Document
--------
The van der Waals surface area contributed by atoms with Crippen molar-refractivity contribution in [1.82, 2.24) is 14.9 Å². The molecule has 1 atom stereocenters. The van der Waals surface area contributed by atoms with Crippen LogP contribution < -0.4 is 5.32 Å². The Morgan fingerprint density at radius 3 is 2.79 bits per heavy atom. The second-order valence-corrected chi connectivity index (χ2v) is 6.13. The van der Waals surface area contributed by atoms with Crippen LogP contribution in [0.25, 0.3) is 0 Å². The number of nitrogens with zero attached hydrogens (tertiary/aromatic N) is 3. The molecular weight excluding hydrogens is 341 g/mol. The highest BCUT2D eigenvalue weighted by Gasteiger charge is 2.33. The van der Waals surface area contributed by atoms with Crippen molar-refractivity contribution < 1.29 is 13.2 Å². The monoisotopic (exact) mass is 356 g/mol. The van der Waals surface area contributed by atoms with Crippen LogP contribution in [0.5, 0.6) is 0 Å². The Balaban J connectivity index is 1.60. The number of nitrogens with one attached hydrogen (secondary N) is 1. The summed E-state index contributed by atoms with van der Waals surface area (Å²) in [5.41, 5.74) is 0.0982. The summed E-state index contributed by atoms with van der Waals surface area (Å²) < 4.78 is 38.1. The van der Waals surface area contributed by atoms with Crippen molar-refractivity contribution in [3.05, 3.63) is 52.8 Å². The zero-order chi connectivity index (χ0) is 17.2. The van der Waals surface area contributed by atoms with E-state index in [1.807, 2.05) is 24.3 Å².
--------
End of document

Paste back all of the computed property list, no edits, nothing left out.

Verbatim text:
The van der Waals surface area contributed by atoms with Crippen molar-refractivity contribution in [1.82, 2.24) is 14.9 Å². The molecule has 1 atom stereocenters. The van der Waals surface area contributed by atoms with Crippen LogP contribution < -0.4 is 5.32 Å². The Morgan fingerprint density at radius 3 is 2.79 bits per heavy atom. The second-order valence-corrected chi connectivity index (χ2v) is 6.13. The van der Waals surface area contributed by atoms with Crippen LogP contribution in [0.25, 0.3) is 0 Å². The number of nitrogens with zero attached hydrogens (tertiary/aromatic N) is 3. The molecular weight excluding hydrogens is 341 g/mol. The highest BCUT2D eigenvalue weighted by Gasteiger charge is 2.33. The van der Waals surface area contributed by atoms with Crippen molar-refractivity contribution < 1.29 is 13.2 Å². The monoisotopic (exact) mass is 356 g/mol. The van der Waals surface area contributed by atoms with Crippen LogP contribution in [0.5, 0.6) is 0 Å². The Balaban J connectivity index is 1.60. The number of nitrogens with one attached hydrogen (secondary N) is 1. The summed E-state index contributed by atoms with van der Waals surface area (Å²) in [5.41, 5.74) is 0.0982. The summed E-state index contributed by atoms with van der Waals surface area (Å²) < 4.78 is 38.1. The van der Waals surface area contributed by atoms with Crippen molar-refractivity contribution in [3.05, 3.63) is 52.8 Å². The zero-order chi connectivity index (χ0) is 17.2. The van der Waals surface area contributed by atoms with E-state index in [1.807, 2.05) is 24.3 Å².